Subsistence agriculture Plantation agriculture
1 Farm sizes are small only as much as the family can cultivate Farm sizes are large about 400 hectares fro rubber plantation
2 Owned by an individual or family Owned by the state or company in most cases
3 Output is small and almost to feed the family Output islarge and for sale often in foreign markets
4 Farmer use simple tools e.g holes cutlasses and axes Machines are used in most farming operations e.g tractors
5 Labour is provided mainly by the farmer and his family Labour is employed and wages paid
6 Mixed cropping is practised. A farmer may have crops such as cassava plantations, and maize Monoculture is practised only one crop is cultivatede.g banana
7 It requires very little capital Large capital is required to buy machinery and pay workers etc
8 Farmers depend on nature for soil fertility Fertilizers are used to improve on soil quality
Definition: This is a type of cattle rearing where the herder makes with his cattle from place to place in search of pasture. It is practised mainly in the tropicalgrassland regions where natural grass is available. The popular groups involved in pastoral normadism in Africa include the Masai in East Africa especially
In Kenya and the Fulani in Nigeria and Cameroon.
Case study N°: Pastoral normadism in Northern Cameroon
Pastoral Normadism is one of the most important economic in Northern Cameroon. It is pratised mainly in the Chad lowlands and theAdamawa highlands.
Characteristics of the farming
1) The activity is carried out mainly by the Fulani (bororos) who either have fixed grazing land.
2) The rearers generally have low standards of living and are contented to li as their forefathers have done in generations
3) The rearers consider their live stock as wealth and their social position and prestige depends upon the sizeof his herds rather than upon money.
4) The cattle reared is mainly the Zebu com which represents over 95% of the cows.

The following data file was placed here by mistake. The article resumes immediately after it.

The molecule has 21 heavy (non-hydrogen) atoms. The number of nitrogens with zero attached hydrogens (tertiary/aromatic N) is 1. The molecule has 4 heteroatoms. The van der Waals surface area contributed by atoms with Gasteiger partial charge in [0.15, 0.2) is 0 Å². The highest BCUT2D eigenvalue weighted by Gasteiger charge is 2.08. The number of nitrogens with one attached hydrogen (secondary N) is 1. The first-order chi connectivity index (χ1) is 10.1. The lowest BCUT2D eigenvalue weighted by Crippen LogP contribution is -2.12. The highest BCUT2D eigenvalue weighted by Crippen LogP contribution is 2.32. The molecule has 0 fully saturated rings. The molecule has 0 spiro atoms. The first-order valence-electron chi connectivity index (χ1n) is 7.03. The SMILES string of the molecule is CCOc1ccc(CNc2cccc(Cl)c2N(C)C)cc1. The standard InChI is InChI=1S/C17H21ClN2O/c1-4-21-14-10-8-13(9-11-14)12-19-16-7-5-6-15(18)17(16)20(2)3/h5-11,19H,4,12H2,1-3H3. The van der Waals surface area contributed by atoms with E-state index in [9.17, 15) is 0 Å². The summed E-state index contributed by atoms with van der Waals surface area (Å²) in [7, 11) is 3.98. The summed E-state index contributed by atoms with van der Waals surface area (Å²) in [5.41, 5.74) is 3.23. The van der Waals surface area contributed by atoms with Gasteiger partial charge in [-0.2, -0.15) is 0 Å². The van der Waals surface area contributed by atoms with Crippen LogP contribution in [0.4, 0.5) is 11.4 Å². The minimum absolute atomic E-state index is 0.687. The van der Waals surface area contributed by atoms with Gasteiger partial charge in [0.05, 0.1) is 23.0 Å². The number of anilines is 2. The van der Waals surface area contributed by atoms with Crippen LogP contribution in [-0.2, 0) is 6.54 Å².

5) Pastoral farming is carried out in the savanna and sahel zones when rainfall is low and un-reliable . these areas are free from tse-tse fly.
Methods of rearing
The rearers travel long distances every year in search of pastures and water. During the dry season therearers in the absences of pastures and water and towards the North and up the high lands. During this period, the fields or grazing fields of the hill slopes which have been scorched by heat are burnt to enable fresh shoots to come up with the early rains. During the rainy season, they move up the high land sand North wards to escape from the effects of the tse-tse fly and other biting insects.This is called transhumance. When matured the cattle are taken to the markets located mainly in the urban centres of the South e.g Douala, Yaounde, Limbe and Kumba where they are slaughtered and sold as beet.
Factors favouring the activity
1) Climate: The dry tropical climate of North Cameroon characterised by high temperatures of about 28°c, abundant sunshine and an annual rainfall ofabout 1000mm has limited the spread of the tse-tes fly which gives the cattle sleeping sickness. It has also favoured the growth of pasture.
2) Pasture land: Northern Cameroon has en extensive and rich pasture and that covers over 95000km², extending from the Adamawa highlands right up to the Lake Chad. This permits the rearing of large numbers of cows.
3) Skillfull Rearers: The rearers(Fulani) have a long of cattle rearing and are very skillfull movement and are capable of rearing a large number of cattle.
4) Market: The dense population of the urban towns in Cameroon e.g Yaounde, Douala, Bertoua, Garoua, Ngoundere, Maroua and Limbe, provid a ready market for beet.
5) Transport: The extension of the Trans- Cameroon railway from Yaounde to Ngoundere has made it easy for cattle...